Vocabulary/udot

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u. Enhanced Operand
v. Enhanced Operand

Rank Infinity -- operates on x and y as a whole -- WHY IS THIS IMPORTANT?



These primitive verbs are replacements for Operand u and v (inside the body of the explicit definition of a modifier) which may succeed in cases where the modifier fails with value error.

myAdverb=: adverb : 'u/ y'
myEnhancedAdverb=: adverb : 'u./ y'  NB. enhanced alternative

myConjunction=: conjunction : 'u&v y'
myEnhancedConjunction=: conjunction : 'u.&v. y'  NB. enhanced alternative

Information.png In what follows, only u. will be described, and only in the context of adverbs. This simplifies the treatment.

But what is true for u. is also true for v. – in any modifier (adverb or conjunction).


Common uses

1. Allow a user-written adverb to accept for an operand a private verb within the body of its caller – e.g. myplus=.+ below

Au=: adverb : 'u/ y'
Audot=: adverb : 'u./ y'
   
usesAu=: verb define
myplus=. +
smoutput myplus Au y
)

   usesAu 1 2 3
|value error: usesAu
|       u/y

usesAudot=: verb define
myplus=. +
smoutput myplus Audot y
)

   usesAudot 1 2 3
6

Adverbs Audot and Au differ only in the use of u. in place of u . Likewise the verb usesAudot differs from usesAu only by calling Audot instead of Au.

Entering the body of adverb Au creates a namespace based on the current locale. This does not include myplus – a private verb inside the body of the verb usesAu. This causes a value error for u at the point it attempts to become (myplus).

In contrast, thanks to (u.) the adverb Audot, after finding the value of u in its own namespace, switches to the namespace that was current just before its body was entered, and executes the value in that namespace. That value, myplus, is defined in the new namespace and is successfully executed there.


2. Within the body of an explicit verb, fetch the name of the locale it was called from:

caller_z_=: verb define
smoutput '+++ caller: entered'
utility 0
)

utility_z_=: verb define
u=. coname
smoutput 'utility' ; y ; 'called from locale' ; u.''
)
   
caller_base_''
+++ caller: entered
┌───────┬─┬──────────────────┬────┐
│utility│0│called from locale│base│
└───────┴─┴──────────────────┴────┘

caller_j_''  NB. any locale would serve here
+++ caller: entered
┌───────┬─┬──────────────────┬─┐
│utility│0│called from locale│j│
└───────┴─┴──────────────────┴─┘

This trick shows that u. is not restricted to adverbs (and conjunctions) but is useful within the body of an explicit verb too.

OBSERVATION: Inside a verb definition, as opposed to an adverb definition, u. has no special meaning as the Operand (verbs don't have "operands", they only have arguments). Nor does u – it is simply a private verb. Nevertheless the very fact of its name being u causes (u.) to get replaced by the value (coname) you've assigned to it. You must of course assign the value to u . Not to u. – which is read-only and can't be assigned-to.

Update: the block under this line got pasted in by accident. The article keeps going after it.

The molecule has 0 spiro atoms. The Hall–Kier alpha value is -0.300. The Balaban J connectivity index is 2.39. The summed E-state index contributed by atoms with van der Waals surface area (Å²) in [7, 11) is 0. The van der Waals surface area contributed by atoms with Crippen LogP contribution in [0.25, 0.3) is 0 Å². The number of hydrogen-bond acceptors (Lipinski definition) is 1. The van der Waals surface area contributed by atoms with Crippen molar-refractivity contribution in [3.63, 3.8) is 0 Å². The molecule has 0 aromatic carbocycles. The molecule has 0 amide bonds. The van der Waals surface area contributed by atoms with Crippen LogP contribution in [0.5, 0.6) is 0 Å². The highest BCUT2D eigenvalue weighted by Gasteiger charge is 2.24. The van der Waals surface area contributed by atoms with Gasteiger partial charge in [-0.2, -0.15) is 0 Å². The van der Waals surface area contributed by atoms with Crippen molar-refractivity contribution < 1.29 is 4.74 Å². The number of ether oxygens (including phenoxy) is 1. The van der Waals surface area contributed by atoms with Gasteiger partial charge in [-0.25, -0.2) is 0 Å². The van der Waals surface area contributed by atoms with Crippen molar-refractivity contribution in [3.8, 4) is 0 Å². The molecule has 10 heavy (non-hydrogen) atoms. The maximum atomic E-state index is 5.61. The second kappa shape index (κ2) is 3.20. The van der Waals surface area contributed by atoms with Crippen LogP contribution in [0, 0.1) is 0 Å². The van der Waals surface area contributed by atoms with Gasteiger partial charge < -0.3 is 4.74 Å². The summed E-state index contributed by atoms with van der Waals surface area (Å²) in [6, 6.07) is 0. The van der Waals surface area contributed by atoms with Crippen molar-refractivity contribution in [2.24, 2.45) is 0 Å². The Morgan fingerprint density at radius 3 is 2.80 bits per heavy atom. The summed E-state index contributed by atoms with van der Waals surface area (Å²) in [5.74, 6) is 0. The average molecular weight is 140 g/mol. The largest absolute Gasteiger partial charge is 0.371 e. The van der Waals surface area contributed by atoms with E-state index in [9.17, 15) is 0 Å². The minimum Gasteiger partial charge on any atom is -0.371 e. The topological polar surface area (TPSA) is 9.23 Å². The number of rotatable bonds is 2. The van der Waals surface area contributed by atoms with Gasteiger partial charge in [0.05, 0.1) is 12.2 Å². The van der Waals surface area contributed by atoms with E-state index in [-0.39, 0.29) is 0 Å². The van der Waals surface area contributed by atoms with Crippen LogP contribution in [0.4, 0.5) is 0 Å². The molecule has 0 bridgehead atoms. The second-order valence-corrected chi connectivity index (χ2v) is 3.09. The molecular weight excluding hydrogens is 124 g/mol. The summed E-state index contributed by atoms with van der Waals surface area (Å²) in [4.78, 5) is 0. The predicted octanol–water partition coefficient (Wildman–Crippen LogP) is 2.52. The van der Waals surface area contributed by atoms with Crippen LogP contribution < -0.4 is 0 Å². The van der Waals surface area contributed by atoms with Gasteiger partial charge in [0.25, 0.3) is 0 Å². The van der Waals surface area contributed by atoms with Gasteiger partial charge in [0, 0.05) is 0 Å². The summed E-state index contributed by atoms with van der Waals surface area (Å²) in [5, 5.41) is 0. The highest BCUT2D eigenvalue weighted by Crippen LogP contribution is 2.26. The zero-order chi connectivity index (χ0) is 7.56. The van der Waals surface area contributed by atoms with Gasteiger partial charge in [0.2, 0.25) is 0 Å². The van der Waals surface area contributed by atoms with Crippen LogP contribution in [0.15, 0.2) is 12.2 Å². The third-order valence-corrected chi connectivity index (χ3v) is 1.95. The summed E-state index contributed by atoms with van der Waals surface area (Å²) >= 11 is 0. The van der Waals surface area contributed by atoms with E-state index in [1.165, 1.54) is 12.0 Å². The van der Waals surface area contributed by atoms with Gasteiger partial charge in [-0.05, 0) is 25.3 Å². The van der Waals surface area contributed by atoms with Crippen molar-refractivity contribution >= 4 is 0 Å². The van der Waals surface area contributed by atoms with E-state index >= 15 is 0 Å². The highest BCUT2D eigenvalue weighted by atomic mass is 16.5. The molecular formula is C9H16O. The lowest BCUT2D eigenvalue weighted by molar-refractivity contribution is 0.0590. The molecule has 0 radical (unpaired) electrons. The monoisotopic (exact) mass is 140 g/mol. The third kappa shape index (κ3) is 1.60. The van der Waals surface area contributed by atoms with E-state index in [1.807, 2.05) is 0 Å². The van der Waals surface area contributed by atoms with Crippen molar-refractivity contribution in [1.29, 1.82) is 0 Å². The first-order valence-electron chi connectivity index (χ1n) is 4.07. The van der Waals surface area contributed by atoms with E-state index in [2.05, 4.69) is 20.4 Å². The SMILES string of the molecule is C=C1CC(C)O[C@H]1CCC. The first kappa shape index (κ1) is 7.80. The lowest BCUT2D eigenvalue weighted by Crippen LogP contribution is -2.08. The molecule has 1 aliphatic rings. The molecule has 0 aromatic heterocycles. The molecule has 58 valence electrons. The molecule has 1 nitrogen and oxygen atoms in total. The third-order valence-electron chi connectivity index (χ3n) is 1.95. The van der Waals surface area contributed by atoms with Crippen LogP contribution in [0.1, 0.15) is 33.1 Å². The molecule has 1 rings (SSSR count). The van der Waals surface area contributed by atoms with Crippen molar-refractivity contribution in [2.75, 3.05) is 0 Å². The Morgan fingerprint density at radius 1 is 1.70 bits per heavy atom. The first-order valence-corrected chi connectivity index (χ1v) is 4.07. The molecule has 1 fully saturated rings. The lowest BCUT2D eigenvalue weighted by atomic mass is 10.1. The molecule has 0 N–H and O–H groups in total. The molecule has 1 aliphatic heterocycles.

3. Within the body of an explicit verb, fetch the name of the verb it was called from:

caller=: verb define
smoutput '+++ Entered: ', me=. 'caller'
utility 0
)
   
utility=: verb define
u=. ".
smoutput 'utility' ; y ; 'called by verb named' ; u.'me'
)

   caller''
+++ Entered: caller
┌───────┬─┬────────────────────┬──────┐
│utility│0│called by verb named│caller│
└───────┴─┴────────────────────┴──────┘

NOTE: Unlike #2 above, this trick needs caller to expose something for utility to seek and find. But it is only an innocuous local assignment to a private name, e.g. me. If you try to emulate this technique without the use of u. or v. you will need to assign the verb's name to a global cache (e.g. me=:'caller') – a nuisance to maintain in a large amount of code, besides being prone to conflict between nested callers.


More Information

  1. Remember that u. is a primitive verb having infinite rank.
  2. The operand must already be defined as a verb in the local namespace.
    The local namespace must exist, i.e. don't use u. in a statement entered in the session window (in JQt: the Term Window).
  3. You can use u. in compounds, gerunds, etc.
  4. You can't return a bare (u.). If the returned value (noun or verb) of a modifier is or contains u. it gets replaced by its operand.
    J needs to do this because the returned value is destined for the caller's environment, where a bare u. stands for something else entirely, if anything.
  5. However you can use u. as the operand of another modifier, either bare or in compounds. Executing u. in the called modifier will execute the corresponding operand in its proper environment.
  6. u. must not be used as the operand of a modifier which internally refers to its operand as u or v (in very old J code this may even be x or y). Such a modifier will execute its operand in the wrong environment.
  7. If you use u. in the definition of a verb and then fix the verb using Fix (f.) then u. gets replaced by the current operand and the intended environment is lost.

Details

  1. The environment in the caller that is seen by u. is the environment in force when the caller started executing the called modifier.